One of the banks’ biggest costs has been the UK bank levy; and on this front, things will at least begin to improve. Chancellor George Osborne announced changes to the bank levy in the Budget this month. The levy would be gradually cut from 0.21% to 0.1% by 2021, and it will only apply to each bank’s UK operations from 2021 onwards. The loss in revenue to the Treasury will be offset by the introduction of a new 8% tax surcharge on bank profits, which will take effect from 1 January 2016.

Although this will be a trade-off of more short term pain for long term gain, HSBC and Standard Chartered are now less likely to move their headquarters out of the UK. By 2021, HSBC is expected to save £700 million annually, whilst Standard Chartered should save around £350 million.

Should you invest, the value of your investment may rise or fall and your capital is at risk. Before investing, your individual circumstances should be assessed. Consider taking independent financial advice.

Jack Tang has no position in any shares mentioned. The Motley Fool UK has recommended HSBC Holdings. We Fools don't all hold the same opinions, but we all believe that considering a diverse range of insights makes us better investors.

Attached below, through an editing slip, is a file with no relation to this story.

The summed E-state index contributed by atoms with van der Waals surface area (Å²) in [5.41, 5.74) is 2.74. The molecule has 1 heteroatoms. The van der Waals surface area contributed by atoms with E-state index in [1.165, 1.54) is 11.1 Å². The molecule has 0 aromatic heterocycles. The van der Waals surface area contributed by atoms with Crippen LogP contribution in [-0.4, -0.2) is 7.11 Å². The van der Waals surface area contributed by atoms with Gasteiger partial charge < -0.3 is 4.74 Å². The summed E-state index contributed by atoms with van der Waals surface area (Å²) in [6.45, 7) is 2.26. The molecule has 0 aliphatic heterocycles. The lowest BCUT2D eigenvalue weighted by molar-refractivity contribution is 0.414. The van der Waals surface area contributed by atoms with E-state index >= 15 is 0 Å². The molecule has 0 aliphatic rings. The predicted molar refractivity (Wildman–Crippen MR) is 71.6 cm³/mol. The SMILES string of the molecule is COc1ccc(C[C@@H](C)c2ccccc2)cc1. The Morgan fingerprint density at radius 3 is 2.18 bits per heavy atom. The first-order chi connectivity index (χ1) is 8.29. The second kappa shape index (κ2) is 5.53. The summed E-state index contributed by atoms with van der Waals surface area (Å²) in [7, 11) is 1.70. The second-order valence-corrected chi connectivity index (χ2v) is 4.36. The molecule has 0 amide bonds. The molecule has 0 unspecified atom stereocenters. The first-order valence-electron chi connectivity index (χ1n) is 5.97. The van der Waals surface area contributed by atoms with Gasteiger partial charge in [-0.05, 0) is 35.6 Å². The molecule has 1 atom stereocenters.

More on Investing Articles

Investing For Beginners

4 actionable stock market investing habits that can boost my profits

Jon Smith looks at the stock market and explains how he picks the right shares to buy, running through a…

Read more »

Investing Articles

The Standard Chartered share price leaps on FY dividend and buyback news. Time to buy?

An 8% jump for a UK-listed bank on 2023 results? That's what just happened to the Standard Chartered share price.…